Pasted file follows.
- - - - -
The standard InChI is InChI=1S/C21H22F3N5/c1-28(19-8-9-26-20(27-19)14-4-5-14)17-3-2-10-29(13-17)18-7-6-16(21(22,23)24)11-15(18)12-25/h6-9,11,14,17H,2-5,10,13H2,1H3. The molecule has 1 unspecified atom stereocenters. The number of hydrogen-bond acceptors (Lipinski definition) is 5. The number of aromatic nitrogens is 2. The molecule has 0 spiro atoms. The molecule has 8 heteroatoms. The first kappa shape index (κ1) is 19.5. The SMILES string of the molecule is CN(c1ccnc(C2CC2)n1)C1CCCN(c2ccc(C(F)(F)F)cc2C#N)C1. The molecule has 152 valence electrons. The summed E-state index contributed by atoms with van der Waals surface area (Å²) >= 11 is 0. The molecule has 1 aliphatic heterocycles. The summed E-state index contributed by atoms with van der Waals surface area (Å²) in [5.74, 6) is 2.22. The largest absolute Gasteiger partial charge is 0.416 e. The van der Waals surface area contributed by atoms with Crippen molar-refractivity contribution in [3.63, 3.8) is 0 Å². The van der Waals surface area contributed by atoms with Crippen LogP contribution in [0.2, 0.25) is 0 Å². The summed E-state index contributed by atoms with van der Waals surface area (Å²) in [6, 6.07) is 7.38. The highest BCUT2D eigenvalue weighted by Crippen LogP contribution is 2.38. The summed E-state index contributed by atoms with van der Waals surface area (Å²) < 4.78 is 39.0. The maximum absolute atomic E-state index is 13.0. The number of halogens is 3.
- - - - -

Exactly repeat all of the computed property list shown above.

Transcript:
The standard InChI is InChI=1S/C21H22F3N5/c1-28(19-8-9-26-20(27-19)14-4-5-14)17-3-2-10-29(13-17)18-7-6-16(21(22,23)24)11-15(18)12-25/h6-9,11,14,17H,2-5,10,13H2,1H3. The molecule has 1 unspecified atom stereocenters. The number of hydrogen-bond acceptors (Lipinski definition) is 5. The number of aromatic nitrogens is 2. The molecule has 0 spiro atoms. The molecule has 8 heteroatoms. The first kappa shape index (κ1) is 19.5. The SMILES string of the molecule is CN(c1ccnc(C2CC2)n1)C1CCCN(c2ccc(C(F)(F)F)cc2C#N)C1. The molecule has 152 valence electrons. The summed E-state index contributed by atoms with van der Waals surface area (Å²) >= 11 is 0. The molecule has 1 aliphatic heterocycles. The summed E-state index contributed by atoms with van der Waals surface area (Å²) in [5.74, 6) is 2.22. The largest absolute Gasteiger partial charge is 0.416 e. The van der Waals surface area contributed by atoms with Crippen molar-refractivity contribution in [3.63, 3.8) is 0 Å². The van der Waals surface area contributed by atoms with Crippen LogP contribution in [0.2, 0.25) is 0 Å². The summed E-state index contributed by atoms with van der Waals surface area (Å²) in [6, 6.07) is 7.38. The highest BCUT2D eigenvalue weighted by Crippen LogP contribution is 2.38. The summed E-state index contributed by atoms with van der Waals surface area (Å²) < 4.78 is 39.0. The maximum absolute atomic E-state index is 13.0. The number of halogens is 3.